Using coordinating conjunctions
A conjunction is a word that connects parts of a sentence. There are mainly two kinds of conjunctions: coordinating conjunctions and subordinating conjunctions.
Most coordinating conjunctions have fewer than four letters. Examples are: and, but, or, yet, for, nor, so.
A comma is often used to separate two independent clauses connected by a coordinating conjunction.
- I had hoped that Peter would become an engineer, but he wasn't good at science.
The comma is sometimes omitted. This usually happens when the clauses are very short.
- His rope was thin but it was strong.
Note that the comma is always correct when it is used to separate two clauses connected by a coordinating conjunction.
- She was poor, but she was honest. OR She was poor but she was honest.
Beginning a Sentence with And or But
Is it possible to begin a sentence with the conjunctions and or but? A large number of grammarians still believe that and or but cannot go at the beginning of a sentence. But the truth is that this prohibition has been ignored by standard authors since Anglo-Saxon times.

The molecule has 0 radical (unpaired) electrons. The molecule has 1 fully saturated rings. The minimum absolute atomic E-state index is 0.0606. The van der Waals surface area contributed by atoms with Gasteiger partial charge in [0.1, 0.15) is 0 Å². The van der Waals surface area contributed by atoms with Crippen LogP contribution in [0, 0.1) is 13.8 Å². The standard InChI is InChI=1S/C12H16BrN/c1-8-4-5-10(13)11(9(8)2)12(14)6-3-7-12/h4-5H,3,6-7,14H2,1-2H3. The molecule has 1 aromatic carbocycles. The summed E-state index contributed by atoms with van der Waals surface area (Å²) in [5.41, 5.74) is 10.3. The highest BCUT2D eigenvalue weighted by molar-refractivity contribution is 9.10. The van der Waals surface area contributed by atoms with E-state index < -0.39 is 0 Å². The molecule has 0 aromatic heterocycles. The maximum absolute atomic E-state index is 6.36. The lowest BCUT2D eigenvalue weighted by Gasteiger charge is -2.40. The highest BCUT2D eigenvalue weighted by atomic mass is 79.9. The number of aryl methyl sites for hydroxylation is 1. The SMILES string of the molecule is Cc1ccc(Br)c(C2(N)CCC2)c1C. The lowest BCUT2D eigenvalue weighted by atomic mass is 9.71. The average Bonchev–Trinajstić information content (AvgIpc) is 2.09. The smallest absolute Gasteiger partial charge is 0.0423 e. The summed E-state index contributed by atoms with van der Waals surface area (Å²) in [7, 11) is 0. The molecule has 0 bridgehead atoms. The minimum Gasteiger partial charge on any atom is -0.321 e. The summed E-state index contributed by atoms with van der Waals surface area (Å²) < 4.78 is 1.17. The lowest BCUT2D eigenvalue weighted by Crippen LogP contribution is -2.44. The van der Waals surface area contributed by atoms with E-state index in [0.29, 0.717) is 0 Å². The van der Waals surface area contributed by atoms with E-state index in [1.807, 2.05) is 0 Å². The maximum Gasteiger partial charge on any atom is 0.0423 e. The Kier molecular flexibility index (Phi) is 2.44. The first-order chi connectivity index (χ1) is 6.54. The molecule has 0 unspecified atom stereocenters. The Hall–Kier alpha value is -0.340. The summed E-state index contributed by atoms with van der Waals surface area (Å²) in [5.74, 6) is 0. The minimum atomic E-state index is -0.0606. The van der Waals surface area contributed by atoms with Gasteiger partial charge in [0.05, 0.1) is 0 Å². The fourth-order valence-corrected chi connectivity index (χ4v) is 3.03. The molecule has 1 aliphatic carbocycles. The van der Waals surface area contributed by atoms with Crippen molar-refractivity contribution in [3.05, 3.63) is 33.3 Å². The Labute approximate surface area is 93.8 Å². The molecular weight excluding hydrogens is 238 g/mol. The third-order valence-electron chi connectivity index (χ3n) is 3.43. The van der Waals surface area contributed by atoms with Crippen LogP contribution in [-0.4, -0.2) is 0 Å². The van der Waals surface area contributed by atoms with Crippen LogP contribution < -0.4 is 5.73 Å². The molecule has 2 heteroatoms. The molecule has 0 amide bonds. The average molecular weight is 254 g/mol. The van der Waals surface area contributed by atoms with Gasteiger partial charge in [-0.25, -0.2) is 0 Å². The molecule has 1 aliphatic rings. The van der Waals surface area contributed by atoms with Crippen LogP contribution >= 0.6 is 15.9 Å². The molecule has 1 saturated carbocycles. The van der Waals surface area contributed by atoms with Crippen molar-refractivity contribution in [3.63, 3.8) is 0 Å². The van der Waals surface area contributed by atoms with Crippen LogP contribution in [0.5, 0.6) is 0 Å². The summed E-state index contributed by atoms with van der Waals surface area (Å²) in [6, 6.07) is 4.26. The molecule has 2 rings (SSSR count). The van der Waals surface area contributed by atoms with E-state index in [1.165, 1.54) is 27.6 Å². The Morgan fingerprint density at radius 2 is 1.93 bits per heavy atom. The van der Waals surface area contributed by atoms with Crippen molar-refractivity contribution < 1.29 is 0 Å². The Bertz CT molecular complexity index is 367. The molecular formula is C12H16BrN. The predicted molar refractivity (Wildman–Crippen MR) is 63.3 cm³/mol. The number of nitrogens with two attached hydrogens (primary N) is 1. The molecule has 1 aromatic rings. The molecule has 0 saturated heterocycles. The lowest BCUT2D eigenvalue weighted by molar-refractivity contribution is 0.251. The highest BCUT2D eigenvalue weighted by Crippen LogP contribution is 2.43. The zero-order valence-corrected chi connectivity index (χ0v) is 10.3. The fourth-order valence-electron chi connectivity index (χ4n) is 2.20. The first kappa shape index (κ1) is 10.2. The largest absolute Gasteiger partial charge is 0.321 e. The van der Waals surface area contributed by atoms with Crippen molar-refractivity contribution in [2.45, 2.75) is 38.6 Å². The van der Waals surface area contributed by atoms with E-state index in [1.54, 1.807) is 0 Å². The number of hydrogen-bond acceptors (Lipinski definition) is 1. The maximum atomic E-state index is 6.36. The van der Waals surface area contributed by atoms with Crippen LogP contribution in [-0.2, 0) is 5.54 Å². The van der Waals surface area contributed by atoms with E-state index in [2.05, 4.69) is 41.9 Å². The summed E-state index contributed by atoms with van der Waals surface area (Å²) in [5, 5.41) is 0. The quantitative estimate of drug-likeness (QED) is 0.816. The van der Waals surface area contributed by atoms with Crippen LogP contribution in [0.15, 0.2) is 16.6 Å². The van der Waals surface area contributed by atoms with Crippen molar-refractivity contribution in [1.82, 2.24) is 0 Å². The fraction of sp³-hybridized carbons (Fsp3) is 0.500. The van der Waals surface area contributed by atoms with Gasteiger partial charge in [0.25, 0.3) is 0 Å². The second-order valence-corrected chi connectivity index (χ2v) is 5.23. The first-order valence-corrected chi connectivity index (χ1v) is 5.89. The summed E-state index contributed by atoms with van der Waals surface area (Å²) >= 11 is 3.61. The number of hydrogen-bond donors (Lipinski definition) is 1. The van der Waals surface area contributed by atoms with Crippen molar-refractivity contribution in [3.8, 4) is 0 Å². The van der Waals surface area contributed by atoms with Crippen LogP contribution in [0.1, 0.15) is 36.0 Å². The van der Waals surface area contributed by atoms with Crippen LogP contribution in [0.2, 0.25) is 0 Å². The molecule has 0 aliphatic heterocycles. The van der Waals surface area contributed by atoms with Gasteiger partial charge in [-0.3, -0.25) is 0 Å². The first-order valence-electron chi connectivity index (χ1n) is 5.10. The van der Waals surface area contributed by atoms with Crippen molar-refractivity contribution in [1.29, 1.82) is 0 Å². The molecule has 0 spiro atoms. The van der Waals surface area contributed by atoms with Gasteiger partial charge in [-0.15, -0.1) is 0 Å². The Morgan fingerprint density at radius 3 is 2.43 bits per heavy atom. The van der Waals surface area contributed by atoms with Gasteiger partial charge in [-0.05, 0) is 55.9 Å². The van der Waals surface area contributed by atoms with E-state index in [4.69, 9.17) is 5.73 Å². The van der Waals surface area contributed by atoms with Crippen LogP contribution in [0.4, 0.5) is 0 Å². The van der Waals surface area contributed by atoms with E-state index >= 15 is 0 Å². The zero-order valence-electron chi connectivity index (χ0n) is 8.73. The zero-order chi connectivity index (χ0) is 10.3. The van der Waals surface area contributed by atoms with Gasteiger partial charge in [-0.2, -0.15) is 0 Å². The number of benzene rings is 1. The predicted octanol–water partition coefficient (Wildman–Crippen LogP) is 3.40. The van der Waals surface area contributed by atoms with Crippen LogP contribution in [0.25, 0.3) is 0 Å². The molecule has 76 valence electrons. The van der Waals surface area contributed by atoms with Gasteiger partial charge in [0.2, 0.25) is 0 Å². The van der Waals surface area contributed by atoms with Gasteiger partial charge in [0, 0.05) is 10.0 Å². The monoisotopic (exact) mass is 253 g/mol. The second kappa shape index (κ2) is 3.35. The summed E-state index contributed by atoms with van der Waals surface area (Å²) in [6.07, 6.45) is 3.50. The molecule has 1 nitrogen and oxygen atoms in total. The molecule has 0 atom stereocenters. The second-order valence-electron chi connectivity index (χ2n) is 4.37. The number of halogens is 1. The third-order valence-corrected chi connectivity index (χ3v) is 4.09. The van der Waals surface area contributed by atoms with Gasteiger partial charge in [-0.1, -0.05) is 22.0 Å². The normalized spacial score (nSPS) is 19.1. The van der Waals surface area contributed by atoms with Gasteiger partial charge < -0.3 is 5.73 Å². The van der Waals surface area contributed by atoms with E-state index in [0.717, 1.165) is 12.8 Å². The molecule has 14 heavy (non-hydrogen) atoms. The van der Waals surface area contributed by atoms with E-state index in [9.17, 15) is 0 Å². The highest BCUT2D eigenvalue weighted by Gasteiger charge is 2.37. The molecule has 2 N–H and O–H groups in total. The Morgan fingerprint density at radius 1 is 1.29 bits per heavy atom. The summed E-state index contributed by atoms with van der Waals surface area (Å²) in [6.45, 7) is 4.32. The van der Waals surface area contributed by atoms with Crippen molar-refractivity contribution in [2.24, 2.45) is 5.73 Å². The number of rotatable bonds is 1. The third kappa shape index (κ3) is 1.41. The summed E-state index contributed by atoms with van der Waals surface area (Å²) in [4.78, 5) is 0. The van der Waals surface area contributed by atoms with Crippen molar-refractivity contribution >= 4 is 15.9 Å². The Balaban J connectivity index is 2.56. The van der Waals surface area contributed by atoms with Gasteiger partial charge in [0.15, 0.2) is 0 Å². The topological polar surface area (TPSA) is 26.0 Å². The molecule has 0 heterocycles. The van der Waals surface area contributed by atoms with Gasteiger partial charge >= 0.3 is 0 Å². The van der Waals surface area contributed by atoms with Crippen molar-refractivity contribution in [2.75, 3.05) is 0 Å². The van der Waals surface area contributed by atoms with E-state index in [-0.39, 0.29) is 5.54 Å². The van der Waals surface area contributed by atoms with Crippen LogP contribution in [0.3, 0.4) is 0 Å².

And is often put at the beginning of a sentence to achieve the continuity of narration. The same is true with the conjunction but. However, before beginning a sentence with and or but, you have to ask two questions: (1) would the sentence function just as well without the initial conjunction? (2) is it possible to connect the sentence in question to the previous sentence? If the answer to both questions is 'no', the initial conjunction should be considered appropriate.
Sections in this articleTransformation of sentences - I
Transformation of sentences - II
Transformation of a Simple sentence into a compound sentence
Transformation of a compound sentence into a simple sentence
Transformation of a simple sentence into a complex sentence
Transformation of a complex sentence into a simple sentence
Transformation of sentences containing too
Interchange of degrees of comparison
Combining two sentences using too...to and so...that
How to combine two sentences using too...to
More CBSE English Grammar worksheetsPassive voice worksheet | Simple past tense
Passive voice worksheet | Past continuous tense
Passive voice worksheet | Simple future tense
Passive voice worksheet | Future perfect tense